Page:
Hog jowls bathed in hickory smoke for a week or two were much prized in his wife Nellie Sullivan’s kitchen, and if someone would’ve offered her a rasher of guanciale she would’ve politely declined.
A lot of effort and care went into the Sullivan family’s production of Duroc hogs, and omitting the hickory smoke in their cured meat would not have went over well.
I’ve cured thousands of pounds of heritage pork over the past few years but this marks the first time I’ve ever made guanciale.
A recipe for dry cured guanciale aka cured pork jowl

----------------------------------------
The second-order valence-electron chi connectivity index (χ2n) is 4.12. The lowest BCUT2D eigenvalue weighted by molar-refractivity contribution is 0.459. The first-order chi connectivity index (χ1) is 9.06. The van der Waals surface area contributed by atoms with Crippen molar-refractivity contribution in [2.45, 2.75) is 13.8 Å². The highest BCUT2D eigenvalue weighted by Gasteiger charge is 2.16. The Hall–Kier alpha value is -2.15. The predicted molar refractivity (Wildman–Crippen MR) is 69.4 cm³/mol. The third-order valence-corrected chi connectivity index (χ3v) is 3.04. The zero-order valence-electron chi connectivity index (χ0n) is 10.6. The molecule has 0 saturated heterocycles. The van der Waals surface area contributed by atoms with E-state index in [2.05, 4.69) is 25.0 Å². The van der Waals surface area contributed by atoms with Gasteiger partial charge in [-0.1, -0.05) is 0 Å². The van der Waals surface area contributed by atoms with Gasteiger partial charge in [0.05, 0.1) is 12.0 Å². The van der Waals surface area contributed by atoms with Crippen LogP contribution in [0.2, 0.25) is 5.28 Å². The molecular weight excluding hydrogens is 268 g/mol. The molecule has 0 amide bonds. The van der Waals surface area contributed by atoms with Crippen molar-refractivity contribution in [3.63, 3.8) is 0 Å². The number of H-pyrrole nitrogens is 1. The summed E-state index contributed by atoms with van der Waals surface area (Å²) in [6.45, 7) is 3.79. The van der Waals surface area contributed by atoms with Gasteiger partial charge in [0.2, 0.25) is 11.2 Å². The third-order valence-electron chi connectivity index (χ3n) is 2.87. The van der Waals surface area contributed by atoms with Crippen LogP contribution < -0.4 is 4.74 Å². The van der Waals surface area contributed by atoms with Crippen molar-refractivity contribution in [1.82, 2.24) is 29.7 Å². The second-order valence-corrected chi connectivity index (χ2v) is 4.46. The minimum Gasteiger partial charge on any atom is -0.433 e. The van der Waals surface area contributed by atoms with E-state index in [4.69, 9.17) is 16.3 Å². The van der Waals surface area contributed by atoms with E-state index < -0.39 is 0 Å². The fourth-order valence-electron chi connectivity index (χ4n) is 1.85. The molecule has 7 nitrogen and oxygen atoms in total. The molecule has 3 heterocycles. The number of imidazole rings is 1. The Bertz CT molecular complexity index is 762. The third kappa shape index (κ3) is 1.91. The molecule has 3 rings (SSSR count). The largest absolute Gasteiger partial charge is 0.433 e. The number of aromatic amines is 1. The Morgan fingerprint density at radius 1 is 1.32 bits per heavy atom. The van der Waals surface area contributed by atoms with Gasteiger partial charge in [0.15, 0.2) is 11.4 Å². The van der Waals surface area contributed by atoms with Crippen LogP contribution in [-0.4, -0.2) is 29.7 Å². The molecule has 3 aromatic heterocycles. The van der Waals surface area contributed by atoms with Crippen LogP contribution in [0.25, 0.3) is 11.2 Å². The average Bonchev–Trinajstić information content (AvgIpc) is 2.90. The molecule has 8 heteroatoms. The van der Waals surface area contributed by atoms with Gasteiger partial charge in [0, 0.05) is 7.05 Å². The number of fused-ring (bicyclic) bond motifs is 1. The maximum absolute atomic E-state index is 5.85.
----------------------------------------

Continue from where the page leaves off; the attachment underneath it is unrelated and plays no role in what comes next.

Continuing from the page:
10.8 lbs (4898 grams) Berkshire or other good breed hog jowls
12.23 grams Sodium Nitrite (.42 ounces) Quick Cure
86.5 grams Salt, kosher (3.05 ounces)
* Thoroughly combine salt and sodium nitrite
* Sprinkle over jowls (be thorough)
* Place jowls on perforated pan or wire grid in fridge
* Make sure there’s a pan beneath the jowls to catch the liquid that will be drawn out by the
* Every 24 hours flip jowls over
* Do this for 12 days
* Rinse cure off jowls with cold water (be thorough)
* Return to fridge, place on wire grid or perforated pan, allow to dry overnight
* Slice a filet off one of the jowls and fry it in a pan to test salinity